Data Encryption

If your confidential data and communications (for example emails) are accessed by individuals or other organisations not authorised to see them, the consequences can be very damaging … fraud, identity theft, espionage and non-compliance with data protection rules being frequent examples. If your business has confidential data and/or sends and receives confidential email, you should consider encryption as a means of protecting them from such unauthorised access.

How encryption works

There are a number of encryption methods and tools available, all of which use an encryption and decryption key related to each other. The information to be encrypted is encoded using an algorithm (mathematical formula), preventing it from being understood by anyone who is not authorised to read it.

Encryption and decryption takes place using software that may be loaded on the computer where the files reside or emails are sent from – and opened from – or by the encryption key accompanying the data itself. The mode and level of encryption chosen should be determined by the sensitivity of the data involved. As a general rule the more bits used for the encryption the stronger it will be, so 128-bit encryption is stronger than 64-bit.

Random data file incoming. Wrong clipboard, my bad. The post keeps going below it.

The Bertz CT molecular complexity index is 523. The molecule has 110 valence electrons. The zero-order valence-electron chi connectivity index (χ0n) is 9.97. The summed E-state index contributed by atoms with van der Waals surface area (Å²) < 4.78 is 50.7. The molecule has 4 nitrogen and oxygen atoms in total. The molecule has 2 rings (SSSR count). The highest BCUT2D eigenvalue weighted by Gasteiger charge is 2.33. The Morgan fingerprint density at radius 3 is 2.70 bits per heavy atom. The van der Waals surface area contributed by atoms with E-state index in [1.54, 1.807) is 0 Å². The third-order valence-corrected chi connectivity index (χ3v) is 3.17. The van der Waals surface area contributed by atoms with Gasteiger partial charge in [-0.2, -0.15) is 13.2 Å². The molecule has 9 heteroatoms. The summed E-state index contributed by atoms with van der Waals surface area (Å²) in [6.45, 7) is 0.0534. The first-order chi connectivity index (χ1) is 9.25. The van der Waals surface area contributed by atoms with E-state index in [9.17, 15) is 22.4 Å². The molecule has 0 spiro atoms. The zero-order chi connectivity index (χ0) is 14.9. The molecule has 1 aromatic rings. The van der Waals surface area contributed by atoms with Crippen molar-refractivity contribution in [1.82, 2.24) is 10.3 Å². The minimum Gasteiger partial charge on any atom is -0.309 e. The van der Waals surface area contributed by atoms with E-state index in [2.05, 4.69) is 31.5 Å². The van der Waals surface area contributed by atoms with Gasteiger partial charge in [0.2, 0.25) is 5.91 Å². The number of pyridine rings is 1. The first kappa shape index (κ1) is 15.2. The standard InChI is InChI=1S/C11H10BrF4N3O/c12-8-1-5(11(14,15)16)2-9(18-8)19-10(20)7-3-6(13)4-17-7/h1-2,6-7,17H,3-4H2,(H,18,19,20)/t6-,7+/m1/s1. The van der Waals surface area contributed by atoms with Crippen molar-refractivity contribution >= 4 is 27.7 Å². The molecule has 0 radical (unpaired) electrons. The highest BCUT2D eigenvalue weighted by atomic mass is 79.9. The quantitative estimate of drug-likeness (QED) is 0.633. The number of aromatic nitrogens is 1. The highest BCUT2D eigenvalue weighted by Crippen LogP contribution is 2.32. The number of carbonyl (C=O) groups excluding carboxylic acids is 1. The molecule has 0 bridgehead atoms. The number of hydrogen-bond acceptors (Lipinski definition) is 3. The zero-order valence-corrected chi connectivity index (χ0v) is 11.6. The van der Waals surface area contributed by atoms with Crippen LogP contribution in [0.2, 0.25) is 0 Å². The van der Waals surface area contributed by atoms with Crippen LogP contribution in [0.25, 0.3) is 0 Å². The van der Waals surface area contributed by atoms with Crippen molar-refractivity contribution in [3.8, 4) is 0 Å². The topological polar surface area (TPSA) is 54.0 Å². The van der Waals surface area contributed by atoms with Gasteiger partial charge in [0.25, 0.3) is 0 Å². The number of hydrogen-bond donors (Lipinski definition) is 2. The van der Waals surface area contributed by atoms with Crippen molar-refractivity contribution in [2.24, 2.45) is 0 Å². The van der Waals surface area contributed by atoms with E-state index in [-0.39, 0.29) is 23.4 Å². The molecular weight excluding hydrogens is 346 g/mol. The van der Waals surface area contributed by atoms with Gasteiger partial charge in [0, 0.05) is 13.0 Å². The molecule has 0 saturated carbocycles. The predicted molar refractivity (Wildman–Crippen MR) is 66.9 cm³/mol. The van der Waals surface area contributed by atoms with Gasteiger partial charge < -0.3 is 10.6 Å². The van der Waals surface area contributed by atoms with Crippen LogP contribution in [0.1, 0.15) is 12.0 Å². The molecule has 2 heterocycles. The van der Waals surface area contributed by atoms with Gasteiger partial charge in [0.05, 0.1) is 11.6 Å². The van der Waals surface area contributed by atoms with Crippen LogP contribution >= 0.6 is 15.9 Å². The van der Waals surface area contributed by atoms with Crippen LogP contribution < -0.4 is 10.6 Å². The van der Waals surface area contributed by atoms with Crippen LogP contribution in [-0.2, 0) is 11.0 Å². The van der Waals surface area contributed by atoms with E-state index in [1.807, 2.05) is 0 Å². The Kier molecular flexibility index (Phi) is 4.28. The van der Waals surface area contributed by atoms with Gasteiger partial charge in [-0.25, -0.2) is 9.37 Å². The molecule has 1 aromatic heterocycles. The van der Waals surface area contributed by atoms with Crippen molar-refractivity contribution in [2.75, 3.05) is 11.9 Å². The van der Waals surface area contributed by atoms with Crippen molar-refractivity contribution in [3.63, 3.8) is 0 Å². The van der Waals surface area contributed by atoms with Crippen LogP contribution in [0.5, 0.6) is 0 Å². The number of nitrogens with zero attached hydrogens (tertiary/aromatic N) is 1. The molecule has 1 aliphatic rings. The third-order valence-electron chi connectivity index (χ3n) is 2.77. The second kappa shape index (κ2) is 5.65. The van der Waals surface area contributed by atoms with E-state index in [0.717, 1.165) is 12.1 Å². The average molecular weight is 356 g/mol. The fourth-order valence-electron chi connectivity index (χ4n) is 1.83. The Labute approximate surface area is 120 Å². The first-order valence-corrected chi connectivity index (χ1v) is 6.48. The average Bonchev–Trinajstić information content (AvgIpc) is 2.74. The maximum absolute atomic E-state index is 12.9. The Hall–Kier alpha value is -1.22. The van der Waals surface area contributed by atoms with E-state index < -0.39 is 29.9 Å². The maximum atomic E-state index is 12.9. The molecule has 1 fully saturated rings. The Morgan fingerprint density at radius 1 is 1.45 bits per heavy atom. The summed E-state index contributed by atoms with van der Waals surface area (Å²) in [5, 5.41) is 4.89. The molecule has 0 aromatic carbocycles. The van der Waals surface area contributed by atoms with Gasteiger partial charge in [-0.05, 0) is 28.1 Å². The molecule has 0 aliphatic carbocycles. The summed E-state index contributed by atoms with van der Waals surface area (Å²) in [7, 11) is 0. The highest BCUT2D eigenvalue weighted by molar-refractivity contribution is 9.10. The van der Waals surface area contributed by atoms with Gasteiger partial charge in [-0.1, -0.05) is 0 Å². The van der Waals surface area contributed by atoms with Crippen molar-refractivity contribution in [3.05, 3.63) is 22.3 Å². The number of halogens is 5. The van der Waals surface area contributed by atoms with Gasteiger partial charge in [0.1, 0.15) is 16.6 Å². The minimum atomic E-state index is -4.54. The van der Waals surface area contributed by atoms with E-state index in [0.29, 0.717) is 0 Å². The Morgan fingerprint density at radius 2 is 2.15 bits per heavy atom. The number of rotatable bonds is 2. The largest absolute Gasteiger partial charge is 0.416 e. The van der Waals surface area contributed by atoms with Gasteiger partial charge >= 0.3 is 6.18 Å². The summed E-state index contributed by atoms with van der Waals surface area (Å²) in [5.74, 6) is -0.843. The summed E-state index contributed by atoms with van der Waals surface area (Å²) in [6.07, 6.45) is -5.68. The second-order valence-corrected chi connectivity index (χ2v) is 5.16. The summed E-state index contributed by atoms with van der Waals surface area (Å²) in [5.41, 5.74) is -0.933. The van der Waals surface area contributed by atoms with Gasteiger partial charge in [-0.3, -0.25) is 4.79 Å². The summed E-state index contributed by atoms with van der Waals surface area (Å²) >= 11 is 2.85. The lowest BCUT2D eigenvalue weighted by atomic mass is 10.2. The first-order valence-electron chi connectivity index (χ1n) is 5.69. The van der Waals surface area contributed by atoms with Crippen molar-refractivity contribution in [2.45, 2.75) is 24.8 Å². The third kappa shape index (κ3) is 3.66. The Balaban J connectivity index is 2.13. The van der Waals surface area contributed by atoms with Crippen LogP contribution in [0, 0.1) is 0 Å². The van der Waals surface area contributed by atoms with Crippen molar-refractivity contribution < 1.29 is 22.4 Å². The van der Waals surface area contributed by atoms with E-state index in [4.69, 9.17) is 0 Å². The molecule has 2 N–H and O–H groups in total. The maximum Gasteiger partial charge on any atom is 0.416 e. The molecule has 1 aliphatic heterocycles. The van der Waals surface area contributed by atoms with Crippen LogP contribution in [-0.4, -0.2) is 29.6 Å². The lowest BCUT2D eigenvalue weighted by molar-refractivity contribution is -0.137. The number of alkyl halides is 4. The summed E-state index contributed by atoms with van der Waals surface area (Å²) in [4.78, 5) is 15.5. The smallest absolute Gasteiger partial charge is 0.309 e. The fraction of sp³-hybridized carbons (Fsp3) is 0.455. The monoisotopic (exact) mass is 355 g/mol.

Using encryption techniques can also be used to verify the source of an email and the integrity of its content.

Encryption is also used on ecommerce websites and for wireless networking security and remote access, to prevent eavesdropping and spoofing.

Choosing encryption

Use of encryption software is generally fast and straightforward. The implementation of encryption software, however, can be technically challenging depending on your IT infrastructure and the software itself. Care should be taken to choose your encryption software according to your specific needs and level of risk. You may wish to consult a third party IT support provider or security specialist.

See Also...

Jargon Buster

A Glossary of terms used in this article:

Identity theft

The crime of impersonating someone – by using their private information – for financial gain.


The process of converting data into cipher text (a type of code) to prevent it from being understood by an unauthorised party.


The process of converting encrypted data back into its original form.